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dc.contributor.advisorChairperson, Graduate Committee: David Dickensheets.en
dc.contributor.authorKarahan, Mehmet Cem.en
dc.date.accessioned2013-06-25T18:43:22Z
dc.date.available2013-06-25T18:43:22Z
dc.date.issued2004en
dc.identifier.urihttps://scholarworks.montana.edu/xmlui/handle/1/1605
dc.description.abstractThis thesis presents the development and the implementation of a combined practical surface analysis platform. The combined system incorporates a Laser Desorption (and Ablation) Mass Spectroscopy (LDMS) system into a Time-of- Flight Secondary Ion Mass Spectroscopy (ToF-SIMS) instrument under a single virtual control platform. This is accomplished via customized instrumentation control as well as data acquisition and analysis routines all implemented on the LabVIEW programming environment. The system is named Laser-Assisted Secondary Ion Mass Spectroscopy (LASIMS). The system has the flexibility of carrying out surface characterization and chemical imaging experiments utilizing both the ToF-SIMS and LDMS techniques, generating complementary information from the same area of the sample at (nearly) the same time. A subclass of LDMS is the powerful Matrix-Assisted Laser Desorption/Ionization (MALDI) spectroscopy technique, which now is used routinely in this system. The combined system offers many other practical uses and applications such as laser cleaning of thin metallic films coating an insulating sample to carry out rapid ToFSIMS analysis of such samples, as well as laser-induced enhancement of secondary ion detection of radionuclides, such as 137Cs and U, and the study of isotopic Oxygen exchange on reactive oxide mineral surfaces, which are all detailed in the thesis. We have also tested the fundamental question of whether or not laser and particle beam excitations couple during the desorption and ionization process. The test basically utilizes a short (few ns) laser pulse to bring the surface of the sample to just under laser desorption/ionization threshold by means of local heating and/or photochemical processes, while a focused Ga+ beam that is well synchronized (temporally and spatially) with the laser pulse is used to further energize the sample surface (LASIM excitation) to yield additional molecular fragments from that surface. We observed no additional fragments as a result of LASIM excitation, suggesting no coupling between particle and laser desorption/ionization mechanisms.en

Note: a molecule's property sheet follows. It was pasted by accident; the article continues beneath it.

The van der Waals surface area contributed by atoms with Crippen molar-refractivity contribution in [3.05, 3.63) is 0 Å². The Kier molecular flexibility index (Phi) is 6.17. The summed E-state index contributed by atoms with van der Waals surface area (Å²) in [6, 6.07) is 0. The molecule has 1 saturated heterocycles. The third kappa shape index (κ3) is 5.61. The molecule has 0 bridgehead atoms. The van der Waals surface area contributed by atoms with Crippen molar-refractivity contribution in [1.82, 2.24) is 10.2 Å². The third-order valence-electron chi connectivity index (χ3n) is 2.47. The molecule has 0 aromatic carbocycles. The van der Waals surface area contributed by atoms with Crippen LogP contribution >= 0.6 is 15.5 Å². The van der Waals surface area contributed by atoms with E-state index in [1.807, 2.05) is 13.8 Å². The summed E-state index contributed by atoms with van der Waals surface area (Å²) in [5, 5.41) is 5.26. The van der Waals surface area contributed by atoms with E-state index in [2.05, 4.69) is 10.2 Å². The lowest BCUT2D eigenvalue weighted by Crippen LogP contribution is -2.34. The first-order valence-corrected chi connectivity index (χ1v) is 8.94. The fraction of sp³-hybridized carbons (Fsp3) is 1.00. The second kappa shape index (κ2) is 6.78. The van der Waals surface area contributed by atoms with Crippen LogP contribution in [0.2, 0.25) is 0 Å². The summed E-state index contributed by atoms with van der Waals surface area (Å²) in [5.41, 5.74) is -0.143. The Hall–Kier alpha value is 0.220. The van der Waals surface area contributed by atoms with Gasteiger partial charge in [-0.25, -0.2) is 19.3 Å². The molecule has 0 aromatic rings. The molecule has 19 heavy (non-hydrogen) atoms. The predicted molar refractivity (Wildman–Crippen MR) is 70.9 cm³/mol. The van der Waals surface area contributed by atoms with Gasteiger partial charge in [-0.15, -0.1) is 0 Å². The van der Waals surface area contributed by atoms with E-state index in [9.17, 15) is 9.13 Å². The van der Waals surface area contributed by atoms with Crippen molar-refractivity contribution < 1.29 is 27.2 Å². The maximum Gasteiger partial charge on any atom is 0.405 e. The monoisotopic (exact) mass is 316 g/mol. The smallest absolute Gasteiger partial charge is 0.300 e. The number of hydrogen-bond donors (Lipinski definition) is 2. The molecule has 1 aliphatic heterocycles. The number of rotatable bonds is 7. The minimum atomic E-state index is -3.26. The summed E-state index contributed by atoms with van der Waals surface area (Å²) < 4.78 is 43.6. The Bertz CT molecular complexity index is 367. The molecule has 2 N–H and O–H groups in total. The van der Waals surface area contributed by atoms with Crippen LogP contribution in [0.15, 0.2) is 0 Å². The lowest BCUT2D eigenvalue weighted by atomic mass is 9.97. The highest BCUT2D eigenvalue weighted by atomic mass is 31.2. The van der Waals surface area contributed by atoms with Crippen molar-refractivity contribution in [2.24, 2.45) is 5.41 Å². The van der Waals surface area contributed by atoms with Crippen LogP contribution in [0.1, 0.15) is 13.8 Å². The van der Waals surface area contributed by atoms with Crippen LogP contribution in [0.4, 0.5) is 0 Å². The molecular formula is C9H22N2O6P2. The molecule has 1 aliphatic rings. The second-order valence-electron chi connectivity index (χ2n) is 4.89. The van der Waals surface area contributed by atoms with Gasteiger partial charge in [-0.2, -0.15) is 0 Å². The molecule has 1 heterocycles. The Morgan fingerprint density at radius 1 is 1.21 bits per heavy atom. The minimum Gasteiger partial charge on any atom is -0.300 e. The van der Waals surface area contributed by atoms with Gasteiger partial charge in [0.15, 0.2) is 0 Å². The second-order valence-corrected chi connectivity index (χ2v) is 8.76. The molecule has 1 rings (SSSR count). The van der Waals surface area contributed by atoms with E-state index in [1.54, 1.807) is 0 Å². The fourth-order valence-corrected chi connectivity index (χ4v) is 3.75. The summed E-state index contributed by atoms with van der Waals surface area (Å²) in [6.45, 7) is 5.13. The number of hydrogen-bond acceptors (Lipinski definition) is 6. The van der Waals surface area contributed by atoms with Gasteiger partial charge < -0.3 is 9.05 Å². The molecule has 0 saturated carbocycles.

dc.language.isoengen
dc.publisherMontana State University - Bozeman, College of Engineeringen
dc.subject.lcshMass spectrometry.en
dc.subject.lcshTime-of-flight mass spectrometry.en
dc.subject.lcshPolymers.en
dc.titleLaser-assisted secondary ion mass spectroscopy and its applications in practical surface analysis
dc.typeThesis
dc.rights.holderCopyright Mehmet Cem Karahan 2004en
thesis.catalog.ckey1147914en
thesis.degree.committeemembersMembers, Graduate Committee: Recep Avci; Joseph Shawen
thesis.degree.departmentElectrical & Computer Engineering.en
thesis.degree.genreThesisen
thesis.degree.nameMSen
thesis.format.extentfirstpage1en
thesis.format.extentlastpage95en
mus.identifier.categoryEngineering & Computer Science
mus.relation.departmentElectrical & Computer Engineering.en_US
mus.relation.universityMontana State University - Bozemanen_US


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